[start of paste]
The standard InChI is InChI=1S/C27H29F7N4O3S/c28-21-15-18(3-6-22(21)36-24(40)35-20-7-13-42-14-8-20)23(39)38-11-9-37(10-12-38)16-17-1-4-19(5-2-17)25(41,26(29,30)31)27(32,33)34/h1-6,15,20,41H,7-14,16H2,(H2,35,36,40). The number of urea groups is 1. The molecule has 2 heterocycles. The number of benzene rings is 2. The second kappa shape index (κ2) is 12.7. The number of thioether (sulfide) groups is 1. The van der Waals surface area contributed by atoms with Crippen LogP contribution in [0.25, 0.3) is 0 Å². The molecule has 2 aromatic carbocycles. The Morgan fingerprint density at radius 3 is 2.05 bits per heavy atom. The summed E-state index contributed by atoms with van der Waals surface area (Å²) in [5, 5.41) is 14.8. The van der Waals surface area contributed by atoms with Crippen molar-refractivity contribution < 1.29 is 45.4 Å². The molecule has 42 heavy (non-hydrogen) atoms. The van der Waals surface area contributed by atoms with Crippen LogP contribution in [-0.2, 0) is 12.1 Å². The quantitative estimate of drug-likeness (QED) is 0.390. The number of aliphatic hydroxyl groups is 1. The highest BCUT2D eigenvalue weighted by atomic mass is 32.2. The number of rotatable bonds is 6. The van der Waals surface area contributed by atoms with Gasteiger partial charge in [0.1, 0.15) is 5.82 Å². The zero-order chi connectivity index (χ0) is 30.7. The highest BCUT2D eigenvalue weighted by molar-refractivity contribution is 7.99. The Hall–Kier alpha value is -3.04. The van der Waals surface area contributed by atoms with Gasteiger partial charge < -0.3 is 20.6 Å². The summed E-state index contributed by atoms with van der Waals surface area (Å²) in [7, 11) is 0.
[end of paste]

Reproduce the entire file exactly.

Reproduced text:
The standard InChI is InChI=1S/C27H29F7N4O3S/c28-21-15-18(3-6-22(21)36-24(40)35-20-7-13-42-14-8-20)23(39)38-11-9-37(10-12-38)16-17-1-4-19(5-2-17)25(41,26(29,30)31)27(32,33)34/h1-6,15,20,41H,7-14,16H2,(H2,35,36,40). The number of urea groups is 1. The molecule has 2 heterocycles. The number of benzene rings is 2. The second kappa shape index (κ2) is 12.7. The number of thioether (sulfide) groups is 1. The van der Waals surface area contributed by atoms with Crippen LogP contribution in [0.25, 0.3) is 0 Å². The molecule has 2 aromatic carbocycles. The Morgan fingerprint density at radius 3 is 2.05 bits per heavy atom. The summed E-state index contributed by atoms with van der Waals surface area (Å²) in [5, 5.41) is 14.8. The van der Waals surface area contributed by atoms with Crippen molar-refractivity contribution < 1.29 is 45.4 Å². The molecule has 42 heavy (non-hydrogen) atoms. The van der Waals surface area contributed by atoms with Crippen LogP contribution in [-0.2, 0) is 12.1 Å². The quantitative estimate of drug-likeness (QED) is 0.390. The number of aliphatic hydroxyl groups is 1. The highest BCUT2D eigenvalue weighted by atomic mass is 32.2. The number of rotatable bonds is 6. The van der Waals surface area contributed by atoms with Gasteiger partial charge in [0.1, 0.15) is 5.82 Å². The zero-order chi connectivity index (χ0) is 30.7. The highest BCUT2D eigenvalue weighted by molar-refractivity contribution is 7.99. The Hall–Kier alpha value is -3.04. The van der Waals surface area contributed by atoms with Gasteiger partial charge < -0.3 is 20.6 Å². The summed E-state index contributed by atoms with van der Waals surface area (Å²) in [7, 11) is 0.